By Andy Gheorghiu and Frida Kieninger
DG Environment from the EU-Commission seems to have its hands bound and is largely unable to protect Europeans from health hazards caused by fracking. There are a few initiatives such as the Human Biomonitoring Initiative (HBM4EU) or the EU platform for chemical monitoring data (IPChem), but these are far from leading to binding legislation aimed specifically at unconventional gas production.
However, the Commission just recently published a review concerning the effectiveness of its non-binding “Recommendation on shale gas and fracking,” which was adopted on January 22, 2014.
Initially, it was “intended to complement EU existing legislation, covering issues such as planning, underground risk assessment, well integrity, baseline reporting and operational monitoring, capture of methane emissions, and disclosure of chemicals used in each well.”
In October, 2015 Food & Water Europe and Friends of the Earth Europe published the report “Fracking Business (as usual)”. The report shows that the European Commission recommendations will not force member states to make even minimal changes to their shale gas regulations. They also rely too heavily on self-monitoring by the oil and gas industry to control the worst impacts of fracking.
Inconsistencies in the EU-COM’s “effectiveness report”
At the end of 2016, the EU Commission finally published a report reviewing the effectiveness of the recommendation on the core principles for shale gas. It acknowledges, that “more progress is necessary, both in the application of the Recommendation in the relevant Member States and in the correct and uniform application of the EU environmental legislation.”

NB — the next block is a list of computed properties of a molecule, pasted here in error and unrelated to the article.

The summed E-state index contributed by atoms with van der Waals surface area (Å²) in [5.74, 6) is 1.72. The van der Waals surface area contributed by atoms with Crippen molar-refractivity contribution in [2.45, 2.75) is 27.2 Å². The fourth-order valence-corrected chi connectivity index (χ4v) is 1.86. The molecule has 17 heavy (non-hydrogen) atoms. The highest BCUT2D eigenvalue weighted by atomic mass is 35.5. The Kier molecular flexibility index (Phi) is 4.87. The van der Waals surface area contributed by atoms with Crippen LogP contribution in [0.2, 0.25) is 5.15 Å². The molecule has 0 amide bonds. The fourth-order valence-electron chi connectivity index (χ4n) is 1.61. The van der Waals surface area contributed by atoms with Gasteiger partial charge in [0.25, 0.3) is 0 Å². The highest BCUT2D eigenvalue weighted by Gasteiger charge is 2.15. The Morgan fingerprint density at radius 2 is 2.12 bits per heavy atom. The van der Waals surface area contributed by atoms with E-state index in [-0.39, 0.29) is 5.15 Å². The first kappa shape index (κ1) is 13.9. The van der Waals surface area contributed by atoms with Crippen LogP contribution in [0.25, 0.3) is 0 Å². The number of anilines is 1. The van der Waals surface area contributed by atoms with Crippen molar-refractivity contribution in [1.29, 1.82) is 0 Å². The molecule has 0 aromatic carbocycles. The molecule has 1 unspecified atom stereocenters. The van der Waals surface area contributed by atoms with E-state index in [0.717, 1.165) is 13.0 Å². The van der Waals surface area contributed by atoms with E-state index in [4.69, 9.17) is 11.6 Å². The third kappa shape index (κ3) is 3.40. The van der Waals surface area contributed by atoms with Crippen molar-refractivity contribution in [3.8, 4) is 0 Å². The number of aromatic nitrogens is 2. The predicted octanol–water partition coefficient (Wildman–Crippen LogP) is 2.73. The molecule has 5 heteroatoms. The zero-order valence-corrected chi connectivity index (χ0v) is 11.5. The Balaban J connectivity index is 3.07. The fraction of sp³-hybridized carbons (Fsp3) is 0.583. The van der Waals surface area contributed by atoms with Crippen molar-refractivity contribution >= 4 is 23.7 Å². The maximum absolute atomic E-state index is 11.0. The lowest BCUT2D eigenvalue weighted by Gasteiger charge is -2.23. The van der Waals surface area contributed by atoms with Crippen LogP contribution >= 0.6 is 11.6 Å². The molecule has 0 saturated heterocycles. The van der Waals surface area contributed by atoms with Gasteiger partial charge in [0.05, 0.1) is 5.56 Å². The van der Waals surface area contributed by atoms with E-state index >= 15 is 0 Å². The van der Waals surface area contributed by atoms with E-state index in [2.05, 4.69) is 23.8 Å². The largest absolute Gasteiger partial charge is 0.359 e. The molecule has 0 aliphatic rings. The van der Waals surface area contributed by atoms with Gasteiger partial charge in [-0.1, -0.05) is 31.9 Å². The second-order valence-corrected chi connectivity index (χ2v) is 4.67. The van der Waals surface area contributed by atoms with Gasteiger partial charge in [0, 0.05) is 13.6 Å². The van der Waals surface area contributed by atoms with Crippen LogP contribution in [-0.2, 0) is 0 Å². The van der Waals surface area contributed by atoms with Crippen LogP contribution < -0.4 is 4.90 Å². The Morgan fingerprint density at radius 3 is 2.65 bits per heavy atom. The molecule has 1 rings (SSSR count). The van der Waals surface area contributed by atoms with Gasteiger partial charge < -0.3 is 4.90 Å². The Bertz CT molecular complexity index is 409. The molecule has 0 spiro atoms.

Basically, the “effectiveness report” cannot hide the fact that the recommendation totally failed to generate a harmonized, EU-wide legal framework that puts public health, the environment, climate targets and a much needed energy transition first.
Moreover, it also misses several important statements. For example, it forgets to highlight the fact that Germany continues to grant and extend licenses that may lead to the use of high-volume hydraulic fracturing—without carrying out a Strategic Environmental Assessment.
And although the recommendation refers to the EU-Regulation which urges member states to reduce their greenhouse gas emissions up to 2020, the “effectiveness report” is absolutely silent about existing scientific evidence that shows that the growth of global methane emissions is inevitably connected with fossil fuel exploration (in particular so-called “unconventional fossil fuels”).
Since global warming affects all living beings within the environment and has a massive impact on many of today’s social and military conflicts, the EU COM can no longer ignore its own tasks and responsibilities regarding this extremely important issue.
That’s also the reason why we cannot accept that in the effectiveness report DG Environment also forgets to highlight that in 2015, the EU-Parliament adopted a resolution urging member states, “taking into account the risks and the negative climate, environmental and biodiversity impacts involved in hydraulic fracturing – not to authorise any new hydraulic fracturing operations in the EU”.
The Parliament explains that it has opted for the vote in favour of an EU-wide fracking moratorium on the basis of the precautionary principle and the principle that preventive action should be taken.
We can only support the Parliament with regard to this very clear stand. The only way to guarantee the ‘highest climate, environmental and public health standards’ and to implement the obligations of the Paris Climate Agreement is by not authorising any new hydraulic fracturing operations in the EU.
It’s as simple, as logical and as urgently necessary as that.